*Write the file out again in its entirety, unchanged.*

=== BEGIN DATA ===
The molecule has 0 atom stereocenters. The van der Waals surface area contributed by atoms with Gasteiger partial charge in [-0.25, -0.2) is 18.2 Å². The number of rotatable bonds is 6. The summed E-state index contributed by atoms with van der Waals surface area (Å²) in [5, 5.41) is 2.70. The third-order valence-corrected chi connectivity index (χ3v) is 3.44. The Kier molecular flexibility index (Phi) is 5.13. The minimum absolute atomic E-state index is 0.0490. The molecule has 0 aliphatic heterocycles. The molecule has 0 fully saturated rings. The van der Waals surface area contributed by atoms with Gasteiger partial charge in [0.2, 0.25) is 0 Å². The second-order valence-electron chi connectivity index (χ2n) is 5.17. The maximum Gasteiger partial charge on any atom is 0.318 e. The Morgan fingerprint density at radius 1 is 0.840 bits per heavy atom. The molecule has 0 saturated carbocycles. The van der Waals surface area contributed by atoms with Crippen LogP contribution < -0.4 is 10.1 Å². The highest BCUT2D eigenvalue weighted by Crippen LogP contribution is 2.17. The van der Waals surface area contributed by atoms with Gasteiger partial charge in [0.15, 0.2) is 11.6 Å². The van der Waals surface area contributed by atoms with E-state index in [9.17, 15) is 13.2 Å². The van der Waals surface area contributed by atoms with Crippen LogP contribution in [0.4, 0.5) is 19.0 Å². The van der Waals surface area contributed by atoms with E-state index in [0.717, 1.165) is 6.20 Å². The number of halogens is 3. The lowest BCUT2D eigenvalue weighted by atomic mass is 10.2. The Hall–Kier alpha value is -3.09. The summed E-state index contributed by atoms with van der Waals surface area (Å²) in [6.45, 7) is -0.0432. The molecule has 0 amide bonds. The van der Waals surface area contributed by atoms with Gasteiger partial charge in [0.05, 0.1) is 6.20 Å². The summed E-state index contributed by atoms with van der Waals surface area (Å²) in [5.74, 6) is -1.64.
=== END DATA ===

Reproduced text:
The molecule has 0 atom stereocenters. The van der Waals surface area contributed by atoms with Gasteiger partial charge in [-0.25, -0.2) is 18.2 Å². The number of rotatable bonds is 6. The summed E-state index contributed by atoms with van der Waals surface area (Å²) in [5, 5.41) is 2.70. The third-order valence-corrected chi connectivity index (χ3v) is 3.44. The Kier molecular flexibility index (Phi) is 5.13. The minimum absolute atomic E-state index is 0.0490. The molecule has 0 aliphatic heterocycles. The molecule has 0 fully saturated rings. The van der Waals surface area contributed by atoms with Gasteiger partial charge in [0.2, 0.25) is 0 Å². The second-order valence-electron chi connectivity index (χ2n) is 5.17. The maximum Gasteiger partial charge on any atom is 0.318 e. The Morgan fingerprint density at radius 1 is 0.840 bits per heavy atom. The molecule has 0 saturated carbocycles. The van der Waals surface area contributed by atoms with Crippen LogP contribution < -0.4 is 10.1 Å². The highest BCUT2D eigenvalue weighted by Crippen LogP contribution is 2.17. The van der Waals surface area contributed by atoms with Gasteiger partial charge in [0.15, 0.2) is 11.6 Å². The van der Waals surface area contributed by atoms with E-state index in [9.17, 15) is 13.2 Å². The van der Waals surface area contributed by atoms with Crippen LogP contribution in [0.4, 0.5) is 19.0 Å². The van der Waals surface area contributed by atoms with E-state index in [0.717, 1.165) is 6.20 Å². The number of halogens is 3. The lowest BCUT2D eigenvalue weighted by atomic mass is 10.2. The Hall–Kier alpha value is -3.09. The summed E-state index contributed by atoms with van der Waals surface area (Å²) in [6.45, 7) is -0.0432. The molecule has 0 amide bonds. The van der Waals surface area contributed by atoms with Gasteiger partial charge in [0.05, 0.1) is 6.20 Å². The summed E-state index contributed by atoms with van der Waals surface area (Å²) in [5.74, 6) is -1.64.